STOCKHOLM (Reuters) - Recent Swedish jobless figures - which that have shown a sharp rise in unemployment and led to calls for the central bank to postpone planned interest rate hikes - are suspect, the country’s Statistics Office said on Thursday.
It said it had identified problems in the way it has gathered data for the unemployment survey, with numbers affected as far back as June 2018.
This had led to a slight overestimation of the numbers of employed people in 2018, and an underestimate since summer 2019.
The problems also led to the unemployment rate being underestimated at the start of the year and then overestimated in more recent months.
Unemployment has risen faster than expected in the last few months, prompting calls for the Riksbank to drop plans for a rate hike late this year or early next.
Several rate-setters had already called into question the reliability of the labor market figures.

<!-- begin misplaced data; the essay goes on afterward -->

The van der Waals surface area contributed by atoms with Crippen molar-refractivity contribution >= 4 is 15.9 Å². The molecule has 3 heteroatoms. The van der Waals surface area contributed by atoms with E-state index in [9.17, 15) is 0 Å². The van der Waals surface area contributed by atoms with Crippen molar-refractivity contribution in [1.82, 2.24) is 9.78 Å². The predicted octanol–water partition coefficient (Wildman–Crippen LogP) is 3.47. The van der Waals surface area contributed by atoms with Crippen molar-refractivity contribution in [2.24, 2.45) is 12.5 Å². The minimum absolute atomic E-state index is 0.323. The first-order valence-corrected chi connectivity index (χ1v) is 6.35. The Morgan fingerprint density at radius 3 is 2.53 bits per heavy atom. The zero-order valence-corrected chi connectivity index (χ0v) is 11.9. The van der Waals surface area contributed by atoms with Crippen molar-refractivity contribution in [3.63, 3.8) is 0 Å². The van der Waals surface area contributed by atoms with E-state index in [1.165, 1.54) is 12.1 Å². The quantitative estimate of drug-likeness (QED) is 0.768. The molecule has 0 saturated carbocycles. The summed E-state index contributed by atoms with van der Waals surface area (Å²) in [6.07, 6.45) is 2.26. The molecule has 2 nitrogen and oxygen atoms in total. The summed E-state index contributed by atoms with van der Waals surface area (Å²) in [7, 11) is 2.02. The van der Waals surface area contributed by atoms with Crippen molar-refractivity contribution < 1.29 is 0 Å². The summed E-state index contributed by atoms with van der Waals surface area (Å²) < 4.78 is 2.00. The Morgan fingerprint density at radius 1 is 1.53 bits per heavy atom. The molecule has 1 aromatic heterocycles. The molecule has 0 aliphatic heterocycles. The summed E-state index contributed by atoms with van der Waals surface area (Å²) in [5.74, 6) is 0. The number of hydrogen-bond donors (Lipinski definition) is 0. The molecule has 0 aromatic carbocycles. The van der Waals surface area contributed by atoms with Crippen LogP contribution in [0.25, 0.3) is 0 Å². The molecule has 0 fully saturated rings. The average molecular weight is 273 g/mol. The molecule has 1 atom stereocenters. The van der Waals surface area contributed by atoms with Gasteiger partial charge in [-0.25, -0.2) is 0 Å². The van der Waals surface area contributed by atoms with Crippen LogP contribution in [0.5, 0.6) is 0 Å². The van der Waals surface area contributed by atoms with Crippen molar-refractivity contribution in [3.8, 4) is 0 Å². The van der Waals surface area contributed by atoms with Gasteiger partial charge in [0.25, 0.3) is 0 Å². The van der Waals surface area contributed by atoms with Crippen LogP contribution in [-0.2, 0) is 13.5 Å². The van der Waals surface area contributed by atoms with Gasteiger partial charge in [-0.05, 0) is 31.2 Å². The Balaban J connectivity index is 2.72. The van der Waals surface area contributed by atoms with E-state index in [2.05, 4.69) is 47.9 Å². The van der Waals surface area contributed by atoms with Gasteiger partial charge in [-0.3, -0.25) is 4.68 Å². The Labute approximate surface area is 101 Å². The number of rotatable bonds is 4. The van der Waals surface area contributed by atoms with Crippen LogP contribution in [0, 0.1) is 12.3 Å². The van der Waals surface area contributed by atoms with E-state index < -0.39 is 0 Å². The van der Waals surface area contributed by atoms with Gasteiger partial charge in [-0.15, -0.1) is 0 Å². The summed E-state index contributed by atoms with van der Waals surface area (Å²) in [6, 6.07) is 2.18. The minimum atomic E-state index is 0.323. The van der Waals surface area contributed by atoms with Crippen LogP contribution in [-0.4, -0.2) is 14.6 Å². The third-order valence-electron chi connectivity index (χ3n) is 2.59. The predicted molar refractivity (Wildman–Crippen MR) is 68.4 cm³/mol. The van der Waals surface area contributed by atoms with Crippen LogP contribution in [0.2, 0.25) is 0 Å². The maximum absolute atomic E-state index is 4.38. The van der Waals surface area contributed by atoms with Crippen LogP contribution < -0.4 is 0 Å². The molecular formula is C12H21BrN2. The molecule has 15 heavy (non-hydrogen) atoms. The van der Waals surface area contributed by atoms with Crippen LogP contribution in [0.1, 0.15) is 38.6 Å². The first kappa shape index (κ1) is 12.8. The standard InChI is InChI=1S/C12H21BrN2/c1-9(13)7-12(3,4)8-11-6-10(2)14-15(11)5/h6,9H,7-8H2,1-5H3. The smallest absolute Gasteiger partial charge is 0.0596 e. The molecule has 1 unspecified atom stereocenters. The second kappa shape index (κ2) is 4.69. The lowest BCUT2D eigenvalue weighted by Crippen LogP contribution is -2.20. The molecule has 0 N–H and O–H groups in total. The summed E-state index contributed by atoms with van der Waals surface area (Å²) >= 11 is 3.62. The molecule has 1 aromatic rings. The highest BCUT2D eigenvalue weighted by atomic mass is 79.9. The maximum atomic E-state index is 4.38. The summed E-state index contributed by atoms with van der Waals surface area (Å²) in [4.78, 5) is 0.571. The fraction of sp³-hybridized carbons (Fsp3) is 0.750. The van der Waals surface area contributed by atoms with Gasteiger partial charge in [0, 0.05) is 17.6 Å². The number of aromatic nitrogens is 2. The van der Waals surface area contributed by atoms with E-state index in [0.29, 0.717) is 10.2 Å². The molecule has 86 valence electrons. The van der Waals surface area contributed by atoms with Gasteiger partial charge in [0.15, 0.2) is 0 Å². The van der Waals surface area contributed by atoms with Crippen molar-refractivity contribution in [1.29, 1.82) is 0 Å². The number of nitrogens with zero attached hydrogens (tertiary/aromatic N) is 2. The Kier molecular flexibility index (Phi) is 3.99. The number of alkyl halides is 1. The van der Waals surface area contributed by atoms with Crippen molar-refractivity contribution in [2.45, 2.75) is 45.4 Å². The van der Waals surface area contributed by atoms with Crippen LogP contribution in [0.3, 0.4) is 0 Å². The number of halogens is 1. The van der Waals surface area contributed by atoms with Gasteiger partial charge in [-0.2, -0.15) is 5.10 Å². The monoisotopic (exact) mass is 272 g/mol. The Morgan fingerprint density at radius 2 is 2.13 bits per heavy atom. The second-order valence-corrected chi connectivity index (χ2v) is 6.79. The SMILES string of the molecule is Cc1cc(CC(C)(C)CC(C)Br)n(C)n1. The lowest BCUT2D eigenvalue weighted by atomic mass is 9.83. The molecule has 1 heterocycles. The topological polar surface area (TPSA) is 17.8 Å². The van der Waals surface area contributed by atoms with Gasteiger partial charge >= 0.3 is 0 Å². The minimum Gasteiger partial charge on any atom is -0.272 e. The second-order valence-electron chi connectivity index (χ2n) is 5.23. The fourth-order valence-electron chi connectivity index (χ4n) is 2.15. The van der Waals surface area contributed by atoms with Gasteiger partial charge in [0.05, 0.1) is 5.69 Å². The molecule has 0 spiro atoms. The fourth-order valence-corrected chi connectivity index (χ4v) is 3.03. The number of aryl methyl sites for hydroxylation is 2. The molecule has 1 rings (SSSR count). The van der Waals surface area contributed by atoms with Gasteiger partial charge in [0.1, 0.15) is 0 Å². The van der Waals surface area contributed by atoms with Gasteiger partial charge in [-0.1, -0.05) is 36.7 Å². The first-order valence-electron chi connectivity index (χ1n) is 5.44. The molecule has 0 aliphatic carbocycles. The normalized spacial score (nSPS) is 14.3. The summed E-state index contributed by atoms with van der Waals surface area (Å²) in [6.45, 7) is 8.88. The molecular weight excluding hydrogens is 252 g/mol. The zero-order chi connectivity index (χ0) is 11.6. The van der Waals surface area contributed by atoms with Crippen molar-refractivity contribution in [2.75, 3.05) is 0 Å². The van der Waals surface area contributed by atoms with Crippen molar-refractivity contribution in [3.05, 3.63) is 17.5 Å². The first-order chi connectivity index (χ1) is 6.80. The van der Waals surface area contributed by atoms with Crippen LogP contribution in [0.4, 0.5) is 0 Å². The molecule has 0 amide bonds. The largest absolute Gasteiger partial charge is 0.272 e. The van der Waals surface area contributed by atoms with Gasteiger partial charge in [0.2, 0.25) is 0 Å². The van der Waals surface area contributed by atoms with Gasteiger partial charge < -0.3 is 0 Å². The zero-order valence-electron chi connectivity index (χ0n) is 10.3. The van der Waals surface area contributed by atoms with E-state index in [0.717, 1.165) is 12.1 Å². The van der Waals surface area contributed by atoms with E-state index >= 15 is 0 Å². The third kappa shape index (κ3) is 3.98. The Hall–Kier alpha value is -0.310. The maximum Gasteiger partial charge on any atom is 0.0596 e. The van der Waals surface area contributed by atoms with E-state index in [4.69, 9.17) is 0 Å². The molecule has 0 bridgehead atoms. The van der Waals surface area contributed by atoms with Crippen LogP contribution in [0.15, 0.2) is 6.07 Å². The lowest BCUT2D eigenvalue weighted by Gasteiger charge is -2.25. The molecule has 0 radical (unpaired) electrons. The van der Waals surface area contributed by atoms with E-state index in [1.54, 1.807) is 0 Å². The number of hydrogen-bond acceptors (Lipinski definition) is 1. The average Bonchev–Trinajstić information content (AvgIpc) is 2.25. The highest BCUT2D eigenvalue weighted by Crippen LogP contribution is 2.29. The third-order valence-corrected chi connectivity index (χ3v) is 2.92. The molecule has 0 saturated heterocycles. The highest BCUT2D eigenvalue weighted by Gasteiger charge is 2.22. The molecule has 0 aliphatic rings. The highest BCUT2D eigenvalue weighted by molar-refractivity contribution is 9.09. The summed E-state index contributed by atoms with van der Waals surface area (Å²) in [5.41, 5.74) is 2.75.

On Thursday, the Statistics Office published figures showing headline unemployment unchanged at 7.1 percent and at 7.4 percent on a seasonally adjusted basis.
These figures were well above the forecast of 6.7% and 7.0% respectively in a Reuters poll.
Other data has painted a picture of a slowing economy. PMI figures show the manufacturing and service sectors contracting, consumer confidence has been falling and growth slowing.
September inflation figures, however, were in line with the Riksbank’s forecast.
While the Riksbank in September stuck with its forecast of a rate hike late this year or early next, analysts see a very small chance of tighter policy before 2020 and many believe rates will be on hold at -0.25% for some time to come.
The central bank will publish its next monetary policy decision on Oct. 24.
Reporting by Simon Johnson; Editing by Toby Chopra
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